Monday, April 13, 2015

Toyota Corona 1964-70: (Electric) Razor-Edge Styling

The Toyota that considerably helped the firm's effort to get established in the American automobile market was its Corona model of 1964-70.  It is discussed here (scroll down to "Third generation").   The entry, lacking a reference citation, asserts "The Italian designer Battista Farina assisted in the appearance of the new Corona."  On the other hand, the Wikipedia entry on Pininfarina does not mention any link to the Corona, citing instead the 1965 Nissan Cedric, a competing car.  Whoever was responsible, the 1965-vintage Corona was a nicely styled compact car of its vintage.

As for the electric razor remark in this post's title, I made it because the frontal ensemble of the Corona somewhat reminded me of the shaving end of an electric razor.  And the razor-edge bit was intended to be a sly take on razor-edge styling on custom Rolls-Royces, vintage 1940s.

The backwards-leaning Corona front was unusual for its time.  That's because styling fashion in those pre-aerodynamic days was to have front fender profile leaning forwards, the objective to have a strong, long line at shoulder level to make a car seem as long as possible.  Toyota's contrarian approach gave the car a stubbier look, but that didn't seem to affect sales negatively.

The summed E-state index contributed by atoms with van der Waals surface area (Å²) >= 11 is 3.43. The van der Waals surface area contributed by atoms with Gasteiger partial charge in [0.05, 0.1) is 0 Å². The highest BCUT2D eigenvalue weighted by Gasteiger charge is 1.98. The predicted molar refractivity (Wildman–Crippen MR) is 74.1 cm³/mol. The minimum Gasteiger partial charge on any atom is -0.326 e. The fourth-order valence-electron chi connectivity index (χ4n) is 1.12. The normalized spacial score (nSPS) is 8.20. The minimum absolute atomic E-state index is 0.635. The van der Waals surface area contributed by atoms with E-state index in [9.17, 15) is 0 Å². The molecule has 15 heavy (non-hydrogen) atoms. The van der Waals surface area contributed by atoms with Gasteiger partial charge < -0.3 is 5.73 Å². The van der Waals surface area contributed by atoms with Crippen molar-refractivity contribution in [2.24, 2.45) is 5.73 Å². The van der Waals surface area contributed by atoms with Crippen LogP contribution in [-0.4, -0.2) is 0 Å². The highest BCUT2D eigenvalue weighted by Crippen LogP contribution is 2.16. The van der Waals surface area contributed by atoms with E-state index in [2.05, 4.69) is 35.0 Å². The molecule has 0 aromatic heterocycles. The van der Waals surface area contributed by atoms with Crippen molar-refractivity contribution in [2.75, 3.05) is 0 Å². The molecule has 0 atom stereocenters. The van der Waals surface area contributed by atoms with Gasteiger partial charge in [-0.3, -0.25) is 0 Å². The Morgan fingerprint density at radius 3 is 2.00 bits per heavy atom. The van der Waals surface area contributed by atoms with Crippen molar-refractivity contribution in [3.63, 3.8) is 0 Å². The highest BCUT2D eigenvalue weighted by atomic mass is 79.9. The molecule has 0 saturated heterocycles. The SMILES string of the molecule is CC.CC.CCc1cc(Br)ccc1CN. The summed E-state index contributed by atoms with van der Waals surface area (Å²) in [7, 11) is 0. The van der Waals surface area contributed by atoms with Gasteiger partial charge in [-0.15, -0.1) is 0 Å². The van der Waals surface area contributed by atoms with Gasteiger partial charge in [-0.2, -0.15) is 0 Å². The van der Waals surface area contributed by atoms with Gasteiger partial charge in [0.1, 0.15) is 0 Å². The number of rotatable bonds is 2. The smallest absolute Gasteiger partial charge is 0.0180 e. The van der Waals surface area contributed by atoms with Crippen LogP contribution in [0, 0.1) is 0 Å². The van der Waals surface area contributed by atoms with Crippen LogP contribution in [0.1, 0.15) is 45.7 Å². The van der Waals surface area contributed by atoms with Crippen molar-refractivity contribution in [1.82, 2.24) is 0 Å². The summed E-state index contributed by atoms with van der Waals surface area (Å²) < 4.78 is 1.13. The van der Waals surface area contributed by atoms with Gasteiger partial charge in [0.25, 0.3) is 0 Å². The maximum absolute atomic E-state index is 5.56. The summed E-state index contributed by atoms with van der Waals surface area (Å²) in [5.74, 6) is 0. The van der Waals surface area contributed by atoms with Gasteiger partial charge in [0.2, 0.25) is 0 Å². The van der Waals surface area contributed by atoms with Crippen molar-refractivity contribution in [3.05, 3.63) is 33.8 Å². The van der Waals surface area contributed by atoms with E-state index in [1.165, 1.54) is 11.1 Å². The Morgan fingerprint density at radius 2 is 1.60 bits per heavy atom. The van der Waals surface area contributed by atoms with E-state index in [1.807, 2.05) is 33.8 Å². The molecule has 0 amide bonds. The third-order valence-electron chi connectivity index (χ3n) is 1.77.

All things considered, I consider this Corona a successful design.


1965 Japanese version of the Corona.  It lacks the chrome strip that runs along the shoulder of the fender line seen in the images below.

Almost-side view of a 1965 Corona.  This shows the backwards slope of the grille.

Rear of 1966 Corona.  Neatly styled.

Another front 3/4 view, this of a 1966 Corona in South Africa.  The greenhouse area reminds me of that on contemporary Volvo144s.

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